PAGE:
logarithm and domain range finding question

• Jul 26th 2012, 10:24 AM
ameerulislam
logarithm and domain range finding question
Q: Find the domain of each function.

$g(x)=\log_{5}(\displaystyle{\frac{x+1}{x}})$

now the domain here is $x>0$ and $x<-1$

I want to know how to do calculate that?

I was thinking / trying to take x to the other side (dividing both sides with x) in this inequality $(\displaystyle{\frac{x+1}{x}})>0$

but that removes one x and I can't calculate the domain range as I want it. what I mean is that if I do this $(x+1)>0$

then $x>-1$ which would mean the domain is just greater than -1 which is wrong.

I hope I explained my question here.

• Jul 26th 2012, 10:31 AM
emakarov
Re: logarithm and domain range finding question
$\frac{x+1}{x}>0$ iff either x + 1 > 0 and x > 0, or x + 1 < 0 and x < 0. In the first case, x + 1 > 0 gives x > -1. However, we need both conditions to be true: x + 1 > 0 and x > 0. The second one is more restrictive (it implies the first one). Therefore, x + 1 > 0 and x > 0 is equivalent to x > 0. Now consider the second case similarly.

Edit: Dividing both sides of an inequality by x has to be done carefully. If you divide both sides of an equation, you just need to require that x ≠ 0. If you divide both sides of an inequality, you need to consider the cases x > 0 and x < 0 since dividing by a negative number flips the inequality. Thus, one inequality is split into two systems of two inequalities. In this particular problem, it is easier to use the fact that a / b > 0 iff a and b are either both positive or both negative.
• Jul 26th 2012, 10:37 AM
Plato
Re: logarithm and domain range finding question
Quote:

Originally Posted by ameerulislam
Q: Find the domain of each function.

$g(x)=\log_{5}(\displaystyle{\frac{x+1}{x}})$

now the domain here is $x>0$ and $x<-1$

I want to know how to do calculate that?

I was thinking / trying to take x to the other side (dividing both sides with x) in this inequality $(\displaystyle{\frac{x+1}{x}})>0$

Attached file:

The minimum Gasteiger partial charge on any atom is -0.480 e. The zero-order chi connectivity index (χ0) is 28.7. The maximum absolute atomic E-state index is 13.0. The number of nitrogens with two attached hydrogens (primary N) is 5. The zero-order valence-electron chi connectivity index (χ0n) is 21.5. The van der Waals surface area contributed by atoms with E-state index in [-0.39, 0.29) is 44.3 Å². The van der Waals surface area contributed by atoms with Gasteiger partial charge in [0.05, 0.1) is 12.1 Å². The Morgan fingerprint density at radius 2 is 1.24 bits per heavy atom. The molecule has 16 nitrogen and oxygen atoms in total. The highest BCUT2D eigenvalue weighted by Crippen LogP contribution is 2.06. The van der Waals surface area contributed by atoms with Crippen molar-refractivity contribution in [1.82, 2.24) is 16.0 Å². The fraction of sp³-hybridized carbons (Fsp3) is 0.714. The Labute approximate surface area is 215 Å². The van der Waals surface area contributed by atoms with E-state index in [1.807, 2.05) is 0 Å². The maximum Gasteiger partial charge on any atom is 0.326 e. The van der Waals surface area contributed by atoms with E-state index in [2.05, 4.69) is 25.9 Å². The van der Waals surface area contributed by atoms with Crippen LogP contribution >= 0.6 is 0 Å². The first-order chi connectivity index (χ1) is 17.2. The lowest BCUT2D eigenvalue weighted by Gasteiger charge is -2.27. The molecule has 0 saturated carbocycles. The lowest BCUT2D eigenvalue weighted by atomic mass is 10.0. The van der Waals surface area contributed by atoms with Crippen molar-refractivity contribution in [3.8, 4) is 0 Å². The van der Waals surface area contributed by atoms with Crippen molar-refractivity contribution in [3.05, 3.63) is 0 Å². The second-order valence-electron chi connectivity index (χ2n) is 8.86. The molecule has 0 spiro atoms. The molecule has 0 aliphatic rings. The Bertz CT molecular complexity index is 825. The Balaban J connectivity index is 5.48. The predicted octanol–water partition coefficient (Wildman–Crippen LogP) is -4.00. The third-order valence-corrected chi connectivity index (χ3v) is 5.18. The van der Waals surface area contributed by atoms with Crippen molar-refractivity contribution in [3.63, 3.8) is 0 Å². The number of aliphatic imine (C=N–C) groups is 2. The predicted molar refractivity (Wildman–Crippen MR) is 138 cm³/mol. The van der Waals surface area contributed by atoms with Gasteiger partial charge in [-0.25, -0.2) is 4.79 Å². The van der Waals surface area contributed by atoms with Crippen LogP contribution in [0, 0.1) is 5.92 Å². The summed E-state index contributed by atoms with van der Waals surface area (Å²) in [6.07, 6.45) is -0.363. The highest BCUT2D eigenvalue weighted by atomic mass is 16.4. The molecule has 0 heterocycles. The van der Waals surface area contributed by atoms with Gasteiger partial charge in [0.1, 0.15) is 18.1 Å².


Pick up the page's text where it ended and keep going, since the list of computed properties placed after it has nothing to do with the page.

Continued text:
You know that ${\dfrac{x+1}{x}>0$ so the numerator and the denominator must have the same sign.
That happens if $x<-1\text{ or }x>0.$ Don't over think it.
• Jul 26th 2012, 10:44 AM
ameerulislam
Re: logarithm and domain range finding question
Quote:

Originally Posted by emakarov
$\frac{x+1}{x}>0$ iff either x + 1 > 0 and x > 0, or x + 1 < 0 and x < 0. In the first case, x + 1 > 0 gives x > -1. However, we need both conditions to be true: x + 1 > 0 and x > 0. The second one is more restrictive (it implies the first one). Therefore, x + 1 > 0 and x > 0 is equivalent to x > 0. Now consider the second case similarly.

Edit: Dividing both sides of an inequality by x has to be done carefully. If you divide both sides of an equation, you just need to require that x ≠ 0. If you divide both sides of an inequality, you need to consider the cases x > 0 and x < 0 since dividing by a negative number flips the inequality. Thus, one inequality is split into two systems of two inequalities. In this particular problem, it is easier to use the fact that a / b > 0 iff a and b are either both positive or both negative.

x>0 is one range (fine with this one) another range is x<-1, considering both numerator and denominator . coz if x is -2 (numerator) than and it divides by -2 (denominator), the result is positive which satisfies logarithms.
• Jul 26th 2012, 10:45 AM
ameerulislam
Re: logarithm and domain range finding question
so how to calculate that using considering both conditions.
• Jul 26th 2012, 11:11 AM
emakarov
Re: logarithm and domain range finding question
Quote:

Originally Posted by ameerulislam
so how to calculate that using considering both conditions.

Quote:

Originally Posted by emakarov
Now consider the second case similarly.

.